There are some folks who claim that straight-up no-bullshit meat and potatoes old-time rock’n’roll racket is plumb dead. Well, both I, and more importantly, Rick Shaffer certainly know different. Shaffer’s smooth snarl hisses out the unpretentious lyrics with admirable just-say-it-man directness. Better still, the hard-as-granite drums, chugging bass lines, and rippin’ reverb-soaked guitars keep the snaky tempos and slithery beats a crawlin’ along with tremendous grit and gusto. It’s a little bit 50’s rockabilly, a dab of 60’s soul, with some lowdown blues tossed in for good measure and blended together with bang-on proficient musicianship. Think the bastard lovechild of Buddy Holly, Link Wray, and Mick Jagger, and you’ll get the picture on just how insanely boss this shit is. So, dig in, open wide, and eat it up, boppers, ‘cause good ol’ fashioned rock is here to stay, baby!
• Joe Wawrzyniak • THE WORLD ACCORDING TO WAWRZYNIAK
It’s been the kind of week when things kept popping up from the past. With that trend being set, it was little surprise to find that Rick Shaffer had a past as the guitarist with The Reds dating all the way back to the eighties. Further research also indicated that this is, in fact, his second solo album.
What therefore of the music? It’s a curious thing and that’s the truth. Not that it is oddball or just plain difficult, more that it seems like Mr. Shaffer has decided to take the one man band approach for, while there are additional musicians credited, he clearly prefers to be the ringmaster in his own circus. Though the sonic appeal of this approach does wane over the course of the album, it is nonetheless also true that his post punk American style songs seem suited to this direct, slap you in the face approach with “Nobody Home,” and “Crime Of Love” for that matter, getting near to the howling intensity of a real bluesman while “Crime Of Love” snarls up a refreshing amount of anger management issues.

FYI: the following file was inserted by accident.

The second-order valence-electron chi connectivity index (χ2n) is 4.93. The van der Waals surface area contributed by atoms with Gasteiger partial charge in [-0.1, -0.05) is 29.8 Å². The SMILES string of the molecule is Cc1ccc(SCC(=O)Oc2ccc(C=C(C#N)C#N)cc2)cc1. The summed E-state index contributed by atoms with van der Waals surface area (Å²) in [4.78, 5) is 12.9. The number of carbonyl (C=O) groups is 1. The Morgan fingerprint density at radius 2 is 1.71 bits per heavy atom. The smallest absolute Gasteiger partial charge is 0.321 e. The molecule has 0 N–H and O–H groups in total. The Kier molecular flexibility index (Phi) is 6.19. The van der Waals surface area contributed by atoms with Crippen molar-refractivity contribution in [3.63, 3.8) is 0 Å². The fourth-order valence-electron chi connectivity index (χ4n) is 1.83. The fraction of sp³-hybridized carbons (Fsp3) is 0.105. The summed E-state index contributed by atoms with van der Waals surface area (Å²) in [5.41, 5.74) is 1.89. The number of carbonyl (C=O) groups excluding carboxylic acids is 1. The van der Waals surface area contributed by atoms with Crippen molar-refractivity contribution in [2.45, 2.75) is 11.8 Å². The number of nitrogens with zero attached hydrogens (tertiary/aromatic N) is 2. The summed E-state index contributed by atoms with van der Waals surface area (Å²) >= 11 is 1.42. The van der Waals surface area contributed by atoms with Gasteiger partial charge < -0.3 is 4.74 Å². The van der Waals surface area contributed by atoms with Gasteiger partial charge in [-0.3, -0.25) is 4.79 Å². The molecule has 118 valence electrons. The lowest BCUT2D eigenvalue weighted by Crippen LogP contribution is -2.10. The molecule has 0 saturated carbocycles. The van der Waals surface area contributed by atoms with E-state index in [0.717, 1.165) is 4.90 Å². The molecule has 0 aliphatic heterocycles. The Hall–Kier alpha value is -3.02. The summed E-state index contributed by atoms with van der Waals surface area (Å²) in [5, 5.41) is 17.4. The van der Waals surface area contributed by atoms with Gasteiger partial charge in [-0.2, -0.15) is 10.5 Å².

It is refreshing to hear an album that hasn’t been polished to mediocrity like so many these days and, with that in mind, I am now overcome with the urge to draw a musical parallel and say that Rick Shaffer sounds like Seasick Steve would sound if he had been imprisoned in a big city basement with only a guitar and a case of Jack Daniels for company. Rough and ready – that’s the way to go!
Bluesbunny • Independent music reviews from Glasgow, UK
“Buy And Sell” is the second track on Rick Shaffer’s solo album, Hidden Charms, released February 2011, by Tarock Music. Shaffer continues, expands, and nicely follows-up the feel of his first solo album, Necessary Illusion, released March of 2010. The concept is for Hidden Charms to have a sound both new and old simultaneously, allowing it to find it’s place in a radio mix from1965, and beyond.
The album’s vibe inspired British director, Peter McAdam, to recruit 2011 youth right off the street, and placing them on the set of a 1960’s dance hall he created at High Bridge Studios, Newcastle UK, and letting “Buy and Sell” play . . . LOUD. The result is a video that also combines new and old, continuing the Hidden Charms concept by having today’s youth easily blend into the 1960’s and not looking, or feeling, out of place.